Less Obnoxious Interpretations of Adam and Eve

Posted by on December 28, 2013 in Sacred Texts | 14 comments

Adam and EveLet’s talk about Adam and Eve. So, God created Adam first because he was the most important. Then God realized Adam would need an assistant, so he created Eve expressly for this purpose. He made her from Adam’s rib because she was kind of an afterthought and He was out of other materials. God told Adam and Eve not to eat a certain fruit but Eve was naughty and disobeyed God. Then she peer-pressured Adam into sinning as well. They were both kicked out of their garden for this bad behavior but since Eve started the whole thing, she was cursed with some extra punishments, including having Adam rule over her forever after. Like Eve, modern wives are also expected to let their husbands rule over them.

In a few weeks, we will start studying the book of Genesis in Sunday School. I have never had a Sunday School lesson about Eve and Adam that was quite as bad as my opening paragraph to this post. However, it is not uncommon for something to be said during an Eve and Adam discussion that hurts my feminist ears.

This time around, I am prepared. I have collected a list of less obnoxious, and sometimes even empowering, ways to interpret the Eve and Adam story.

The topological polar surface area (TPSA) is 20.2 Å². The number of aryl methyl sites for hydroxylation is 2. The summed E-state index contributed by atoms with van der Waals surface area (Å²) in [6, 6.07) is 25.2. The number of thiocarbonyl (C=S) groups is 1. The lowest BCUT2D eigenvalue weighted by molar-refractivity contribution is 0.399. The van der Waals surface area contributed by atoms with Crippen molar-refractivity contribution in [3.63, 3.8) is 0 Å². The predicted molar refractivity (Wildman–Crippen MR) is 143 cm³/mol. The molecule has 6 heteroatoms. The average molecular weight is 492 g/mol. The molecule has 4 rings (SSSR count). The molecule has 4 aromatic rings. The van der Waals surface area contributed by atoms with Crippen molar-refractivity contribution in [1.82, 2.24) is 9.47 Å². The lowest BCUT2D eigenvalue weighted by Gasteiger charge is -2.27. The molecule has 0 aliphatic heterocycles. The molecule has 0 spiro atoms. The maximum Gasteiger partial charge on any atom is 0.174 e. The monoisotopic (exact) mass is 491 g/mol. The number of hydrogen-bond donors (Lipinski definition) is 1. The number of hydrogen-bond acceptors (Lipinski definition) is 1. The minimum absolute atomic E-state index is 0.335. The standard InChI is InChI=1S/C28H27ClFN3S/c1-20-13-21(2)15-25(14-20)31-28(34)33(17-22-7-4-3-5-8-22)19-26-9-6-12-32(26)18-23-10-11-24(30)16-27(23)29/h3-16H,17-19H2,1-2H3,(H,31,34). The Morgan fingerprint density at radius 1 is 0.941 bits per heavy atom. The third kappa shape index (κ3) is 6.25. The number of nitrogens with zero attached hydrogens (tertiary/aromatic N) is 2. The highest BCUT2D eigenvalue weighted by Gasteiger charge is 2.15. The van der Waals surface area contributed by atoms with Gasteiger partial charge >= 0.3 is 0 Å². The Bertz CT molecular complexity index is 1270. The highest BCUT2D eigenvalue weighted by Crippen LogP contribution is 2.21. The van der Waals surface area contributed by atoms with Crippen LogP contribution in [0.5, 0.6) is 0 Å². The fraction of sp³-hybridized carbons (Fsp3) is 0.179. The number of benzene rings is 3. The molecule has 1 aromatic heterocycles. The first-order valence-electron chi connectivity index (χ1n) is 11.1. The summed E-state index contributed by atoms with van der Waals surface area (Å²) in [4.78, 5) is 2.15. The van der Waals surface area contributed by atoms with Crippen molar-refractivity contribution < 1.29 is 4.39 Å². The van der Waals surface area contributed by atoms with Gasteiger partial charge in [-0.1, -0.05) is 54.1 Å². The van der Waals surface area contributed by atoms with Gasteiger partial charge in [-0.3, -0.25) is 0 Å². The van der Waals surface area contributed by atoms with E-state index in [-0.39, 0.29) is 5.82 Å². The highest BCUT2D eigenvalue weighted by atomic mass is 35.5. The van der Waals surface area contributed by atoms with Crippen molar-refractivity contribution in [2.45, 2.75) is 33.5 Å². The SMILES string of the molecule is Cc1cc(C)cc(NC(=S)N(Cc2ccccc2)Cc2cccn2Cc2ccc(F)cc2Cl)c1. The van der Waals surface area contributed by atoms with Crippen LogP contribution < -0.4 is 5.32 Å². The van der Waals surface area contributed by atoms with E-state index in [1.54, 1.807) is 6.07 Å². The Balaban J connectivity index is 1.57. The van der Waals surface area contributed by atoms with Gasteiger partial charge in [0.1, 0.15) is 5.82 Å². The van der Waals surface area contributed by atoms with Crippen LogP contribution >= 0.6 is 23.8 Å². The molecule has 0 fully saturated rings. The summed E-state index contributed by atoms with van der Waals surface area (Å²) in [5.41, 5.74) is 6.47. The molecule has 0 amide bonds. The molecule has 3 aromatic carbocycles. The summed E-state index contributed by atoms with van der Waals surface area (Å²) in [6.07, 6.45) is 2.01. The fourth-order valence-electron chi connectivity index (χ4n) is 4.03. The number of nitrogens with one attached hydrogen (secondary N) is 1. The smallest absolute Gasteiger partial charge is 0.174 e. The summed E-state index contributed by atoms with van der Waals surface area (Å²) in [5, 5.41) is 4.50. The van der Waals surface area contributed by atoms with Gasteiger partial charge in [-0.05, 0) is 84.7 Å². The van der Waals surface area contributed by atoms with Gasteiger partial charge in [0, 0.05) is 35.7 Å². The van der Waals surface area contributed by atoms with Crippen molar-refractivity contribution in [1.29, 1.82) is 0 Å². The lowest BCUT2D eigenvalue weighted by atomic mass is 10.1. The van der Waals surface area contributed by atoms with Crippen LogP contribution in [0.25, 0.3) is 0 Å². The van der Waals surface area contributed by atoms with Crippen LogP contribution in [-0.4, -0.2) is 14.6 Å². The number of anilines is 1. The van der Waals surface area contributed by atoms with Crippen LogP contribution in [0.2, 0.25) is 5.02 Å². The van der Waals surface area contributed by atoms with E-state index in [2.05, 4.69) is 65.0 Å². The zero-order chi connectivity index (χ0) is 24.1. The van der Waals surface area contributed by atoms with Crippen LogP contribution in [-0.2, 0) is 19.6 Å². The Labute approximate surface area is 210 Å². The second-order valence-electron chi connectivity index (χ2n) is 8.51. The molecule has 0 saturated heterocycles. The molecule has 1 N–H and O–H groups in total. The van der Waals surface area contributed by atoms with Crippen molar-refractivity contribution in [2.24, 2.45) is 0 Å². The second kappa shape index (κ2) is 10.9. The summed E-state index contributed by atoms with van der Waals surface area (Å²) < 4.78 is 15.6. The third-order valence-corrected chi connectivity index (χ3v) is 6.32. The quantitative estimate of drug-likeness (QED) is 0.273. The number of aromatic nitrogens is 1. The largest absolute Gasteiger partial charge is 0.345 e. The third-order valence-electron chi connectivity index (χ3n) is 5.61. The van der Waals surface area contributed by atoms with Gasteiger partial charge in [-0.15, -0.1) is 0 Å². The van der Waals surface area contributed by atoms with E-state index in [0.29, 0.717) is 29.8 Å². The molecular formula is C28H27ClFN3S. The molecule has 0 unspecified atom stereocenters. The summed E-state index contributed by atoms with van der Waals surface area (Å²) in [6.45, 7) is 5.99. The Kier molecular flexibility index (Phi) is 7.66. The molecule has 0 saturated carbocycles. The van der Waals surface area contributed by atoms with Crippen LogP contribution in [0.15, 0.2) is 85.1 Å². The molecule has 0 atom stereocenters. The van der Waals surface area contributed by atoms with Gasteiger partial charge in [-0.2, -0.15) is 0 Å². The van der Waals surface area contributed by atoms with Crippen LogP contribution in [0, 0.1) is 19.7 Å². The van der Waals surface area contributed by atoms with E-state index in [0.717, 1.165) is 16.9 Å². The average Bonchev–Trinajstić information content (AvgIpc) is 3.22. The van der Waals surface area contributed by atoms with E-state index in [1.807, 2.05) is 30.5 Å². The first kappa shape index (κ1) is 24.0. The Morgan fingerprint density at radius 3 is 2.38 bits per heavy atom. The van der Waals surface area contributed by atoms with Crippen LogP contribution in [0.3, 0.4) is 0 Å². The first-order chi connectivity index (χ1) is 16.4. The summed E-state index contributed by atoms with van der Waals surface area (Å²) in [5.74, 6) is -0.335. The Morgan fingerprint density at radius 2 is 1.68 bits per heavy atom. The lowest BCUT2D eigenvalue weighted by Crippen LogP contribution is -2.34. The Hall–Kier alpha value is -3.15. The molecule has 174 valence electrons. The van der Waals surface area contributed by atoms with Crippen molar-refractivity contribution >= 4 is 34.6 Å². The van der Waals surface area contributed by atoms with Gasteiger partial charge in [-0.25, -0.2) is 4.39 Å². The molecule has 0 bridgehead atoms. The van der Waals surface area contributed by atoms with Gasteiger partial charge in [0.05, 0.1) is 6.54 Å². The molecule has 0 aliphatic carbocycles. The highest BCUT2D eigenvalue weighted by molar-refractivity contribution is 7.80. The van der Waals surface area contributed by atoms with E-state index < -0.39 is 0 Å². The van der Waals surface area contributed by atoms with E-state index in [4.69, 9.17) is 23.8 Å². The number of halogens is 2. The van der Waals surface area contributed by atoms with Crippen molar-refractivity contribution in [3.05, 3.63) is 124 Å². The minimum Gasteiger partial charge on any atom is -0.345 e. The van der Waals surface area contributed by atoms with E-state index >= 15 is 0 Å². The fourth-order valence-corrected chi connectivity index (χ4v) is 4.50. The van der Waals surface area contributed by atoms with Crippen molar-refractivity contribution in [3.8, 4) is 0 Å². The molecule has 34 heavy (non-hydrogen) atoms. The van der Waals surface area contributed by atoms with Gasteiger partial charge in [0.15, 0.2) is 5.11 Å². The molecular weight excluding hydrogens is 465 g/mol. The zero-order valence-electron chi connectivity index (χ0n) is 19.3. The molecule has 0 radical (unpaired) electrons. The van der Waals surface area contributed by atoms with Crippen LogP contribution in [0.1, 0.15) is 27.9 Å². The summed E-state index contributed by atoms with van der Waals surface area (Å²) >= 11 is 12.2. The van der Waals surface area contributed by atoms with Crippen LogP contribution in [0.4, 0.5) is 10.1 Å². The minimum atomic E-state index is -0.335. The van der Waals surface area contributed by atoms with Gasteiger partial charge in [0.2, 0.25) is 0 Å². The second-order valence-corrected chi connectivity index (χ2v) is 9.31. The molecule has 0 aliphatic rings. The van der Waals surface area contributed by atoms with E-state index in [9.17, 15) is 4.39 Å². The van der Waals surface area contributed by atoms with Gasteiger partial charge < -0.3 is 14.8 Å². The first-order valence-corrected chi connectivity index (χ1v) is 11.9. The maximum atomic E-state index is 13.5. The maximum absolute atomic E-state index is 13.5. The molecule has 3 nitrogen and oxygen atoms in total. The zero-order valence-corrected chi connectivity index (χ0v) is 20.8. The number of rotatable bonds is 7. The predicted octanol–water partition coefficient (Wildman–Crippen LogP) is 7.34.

I do not presume to know if any of these interpretations are correct. I almost don’t care. Frankly, I am incredulous about the value of using a story about two specific cave people to regulate all modern male/female relationships. Yet, some of these less obnoxious interpretations do demonstrate that the Eve and Adam story can be interpreted with insight relevant to modern life. At the least, a classroom comment about any of these less obnoxious ideas could be used to derail an Adam and Eve discussion headed in an ugly direction.

Less Obnoxious Interpretation Further Reading
The creation story describes a progression to increasingly more complex organisms.  Eve was created last because the female human body is the most complex organism. Daughters of God by Gordon B.Hinckley
An helpmeet is an equal. Crossing Thresholds and Becoming Equal Partners by Bruce C. Hafen Helpmate Vs. Help Meet by Frank PelletThe Curse of Eve by Zenaida
The creation of Eve from Adam’s rib is a symbol of men and women walking side by side as equal partners. Lessons from Eve by Russell M. Nelson
God gave Adam and Eve two conflicting commandments in order to allow them to make their own choice.  Eve was the first to recognize that leaving the garden, raising a family and learning to distinguish good from evil was more important than avoiding the fruit. Moses 5:112 Nephi 2:22-25What It Means to Be a Daughter of God by James E. FaustThe Great Plan of Happiness by Dallin H.Oaks

If I Taught the Fall of Eve and Adam by Nat Kelly

Adam was commanded to rule with Eve, together as partners, rather than rule over her. Crossing Thresholds and Becoming Equal Partners by Bruce C. HafenEqual Partnership in Marriage by Valerie Hudson and Richard Miller